Back on September 14, 2014, I shared “Jennifer’s story.” It was an article about the 22 year old female college student who was working at the Tom Thumb convenience store the night Jacob Wetterling was abducted. She was the one who had rented the movie to Jacob that night, and was the last one to see him alive before he, his friend Aaron, and his younger brother, Trevor, were stopped by a masked gunman on their way home. It’s a night that has haunted Jennifer throughout her adult life.
Though I didn’t share it at the time, there is more to Jennifer’s story… and mine. Throughout this journey, I have often mentioned the striking number of coincidences I encountered along the way, many of which kept me going when things got hard. This is one of them.
In January 2013, when I started blogging about Jacob’s case (the second time), I made the conscious decision to stick to the facts and only interview people who had a direct connection to the case. One of the people I really wanted to talk to was the clerk who had been working at the Tom Thumb that night. I had put out an appeal, asking anyone who knew her to let her know I’d be interested in talking to her. I never heard back and assumed that angle was a dead end.
Several months later, I came across an article in the CSB/SJU student newspaper from 1998 titled, “Student remembers Wetterling anniversary.” In it, the author mentioned that when she was in 5th grade, her student teacher was the clerk at the Tom Thumb that night who was the last to see Jacob.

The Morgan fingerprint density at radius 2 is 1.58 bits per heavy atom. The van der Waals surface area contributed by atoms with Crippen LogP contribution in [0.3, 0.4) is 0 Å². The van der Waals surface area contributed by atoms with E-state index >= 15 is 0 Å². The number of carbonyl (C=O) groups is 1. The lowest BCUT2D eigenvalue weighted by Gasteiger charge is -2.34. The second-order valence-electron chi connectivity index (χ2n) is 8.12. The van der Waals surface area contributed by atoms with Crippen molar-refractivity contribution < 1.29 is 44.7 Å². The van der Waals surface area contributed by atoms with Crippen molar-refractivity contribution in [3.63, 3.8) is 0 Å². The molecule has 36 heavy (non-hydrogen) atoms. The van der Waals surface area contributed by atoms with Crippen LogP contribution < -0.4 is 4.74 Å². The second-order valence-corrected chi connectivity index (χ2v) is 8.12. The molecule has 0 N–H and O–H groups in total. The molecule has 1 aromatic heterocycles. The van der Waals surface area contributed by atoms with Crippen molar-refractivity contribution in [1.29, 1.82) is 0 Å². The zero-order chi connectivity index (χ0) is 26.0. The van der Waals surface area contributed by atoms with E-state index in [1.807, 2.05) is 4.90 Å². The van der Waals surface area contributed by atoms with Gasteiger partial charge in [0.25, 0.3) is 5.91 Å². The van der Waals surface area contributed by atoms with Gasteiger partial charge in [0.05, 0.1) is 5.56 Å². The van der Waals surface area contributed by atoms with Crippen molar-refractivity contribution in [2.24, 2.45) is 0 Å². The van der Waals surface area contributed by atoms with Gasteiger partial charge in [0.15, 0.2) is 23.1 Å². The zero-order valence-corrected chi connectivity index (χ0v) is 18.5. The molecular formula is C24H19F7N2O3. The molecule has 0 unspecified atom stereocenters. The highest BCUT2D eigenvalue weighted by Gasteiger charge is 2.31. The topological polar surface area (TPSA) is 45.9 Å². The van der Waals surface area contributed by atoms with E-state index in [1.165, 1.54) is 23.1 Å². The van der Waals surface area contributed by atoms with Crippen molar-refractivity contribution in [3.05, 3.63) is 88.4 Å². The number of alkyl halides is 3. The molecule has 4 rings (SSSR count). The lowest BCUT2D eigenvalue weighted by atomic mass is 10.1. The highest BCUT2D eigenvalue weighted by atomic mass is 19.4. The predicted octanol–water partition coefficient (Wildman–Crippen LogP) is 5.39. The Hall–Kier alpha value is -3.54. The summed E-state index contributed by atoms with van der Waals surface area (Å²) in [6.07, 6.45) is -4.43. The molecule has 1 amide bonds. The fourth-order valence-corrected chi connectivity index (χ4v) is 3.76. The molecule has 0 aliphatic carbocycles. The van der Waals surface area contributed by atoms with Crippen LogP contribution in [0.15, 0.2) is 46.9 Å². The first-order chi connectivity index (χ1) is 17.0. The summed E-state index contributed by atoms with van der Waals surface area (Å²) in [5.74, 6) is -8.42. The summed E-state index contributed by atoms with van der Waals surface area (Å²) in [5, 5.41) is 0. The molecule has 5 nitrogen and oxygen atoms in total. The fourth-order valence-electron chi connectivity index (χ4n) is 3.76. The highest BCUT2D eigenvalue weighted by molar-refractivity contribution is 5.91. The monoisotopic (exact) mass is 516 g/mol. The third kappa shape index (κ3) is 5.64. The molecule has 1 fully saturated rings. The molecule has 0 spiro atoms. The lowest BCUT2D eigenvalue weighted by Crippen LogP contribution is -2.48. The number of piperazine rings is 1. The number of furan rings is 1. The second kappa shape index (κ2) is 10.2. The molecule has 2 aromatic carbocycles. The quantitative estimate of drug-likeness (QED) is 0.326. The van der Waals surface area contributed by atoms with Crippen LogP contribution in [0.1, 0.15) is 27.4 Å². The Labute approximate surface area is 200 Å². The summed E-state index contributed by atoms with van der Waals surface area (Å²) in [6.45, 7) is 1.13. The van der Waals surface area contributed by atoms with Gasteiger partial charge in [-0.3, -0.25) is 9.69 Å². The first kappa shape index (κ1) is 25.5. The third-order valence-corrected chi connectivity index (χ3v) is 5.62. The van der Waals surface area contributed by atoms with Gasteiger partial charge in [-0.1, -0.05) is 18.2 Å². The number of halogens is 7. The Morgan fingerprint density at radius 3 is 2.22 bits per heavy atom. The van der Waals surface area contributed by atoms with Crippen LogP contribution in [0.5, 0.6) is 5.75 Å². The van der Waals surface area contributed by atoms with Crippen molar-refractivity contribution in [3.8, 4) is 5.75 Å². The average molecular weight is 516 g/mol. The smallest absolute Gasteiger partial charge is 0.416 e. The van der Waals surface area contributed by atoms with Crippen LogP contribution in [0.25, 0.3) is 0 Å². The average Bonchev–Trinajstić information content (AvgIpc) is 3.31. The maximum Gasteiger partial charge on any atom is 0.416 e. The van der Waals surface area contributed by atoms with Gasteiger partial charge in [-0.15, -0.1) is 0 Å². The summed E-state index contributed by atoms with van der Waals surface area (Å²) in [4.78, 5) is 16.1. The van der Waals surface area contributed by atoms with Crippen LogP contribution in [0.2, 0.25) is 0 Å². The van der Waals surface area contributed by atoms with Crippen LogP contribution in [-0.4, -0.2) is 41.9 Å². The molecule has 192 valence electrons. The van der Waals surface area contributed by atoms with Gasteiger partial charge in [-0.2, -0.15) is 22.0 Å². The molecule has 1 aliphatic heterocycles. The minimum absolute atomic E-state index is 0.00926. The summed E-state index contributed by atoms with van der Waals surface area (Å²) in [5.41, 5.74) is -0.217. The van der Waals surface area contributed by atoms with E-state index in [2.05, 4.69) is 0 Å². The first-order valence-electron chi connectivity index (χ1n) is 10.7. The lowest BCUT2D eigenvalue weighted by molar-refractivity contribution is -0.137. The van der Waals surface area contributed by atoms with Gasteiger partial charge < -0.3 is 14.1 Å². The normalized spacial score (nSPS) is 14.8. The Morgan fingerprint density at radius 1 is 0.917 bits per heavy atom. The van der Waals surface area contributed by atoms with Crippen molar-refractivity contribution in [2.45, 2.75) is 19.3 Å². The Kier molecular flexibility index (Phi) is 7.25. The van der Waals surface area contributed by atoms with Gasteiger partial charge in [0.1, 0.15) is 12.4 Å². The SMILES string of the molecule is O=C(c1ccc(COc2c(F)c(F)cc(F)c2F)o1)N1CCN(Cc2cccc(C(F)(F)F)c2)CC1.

I contacted this author and asked if she would be willing to share the clerk’s name with me. She sent me a nice reply, but said she wasn’t sure if she should share the name with me or not. She said she would think about it and get back to me.
Eight months later, in March 2014, the author wrote back to me with the name of the clerk. I thanked her and promised I would proceed with integrity and respect. From there, I was able to find Jennifer’s email address, so I contacted her to see if she might be willing to talk to me. Understandably, she was very leery. I received a brief reply, but nothing more came of it. I moved on.
Another four months went by, and in July 2014, I was chatting with my aunt Carol on Facebook. Out of nowhere, she mentioned that Jennifer and her husband had just been over to her house for dinner. I about fell off my chair. As it turns out, my aunt Carol knew Jennifer because they had a mutual friend and attended the same church. For over a year, my aunt Carol had been encouraging Jennifer to contact me on her own, gently assuring her that I was a nice, normal, trustworthy person.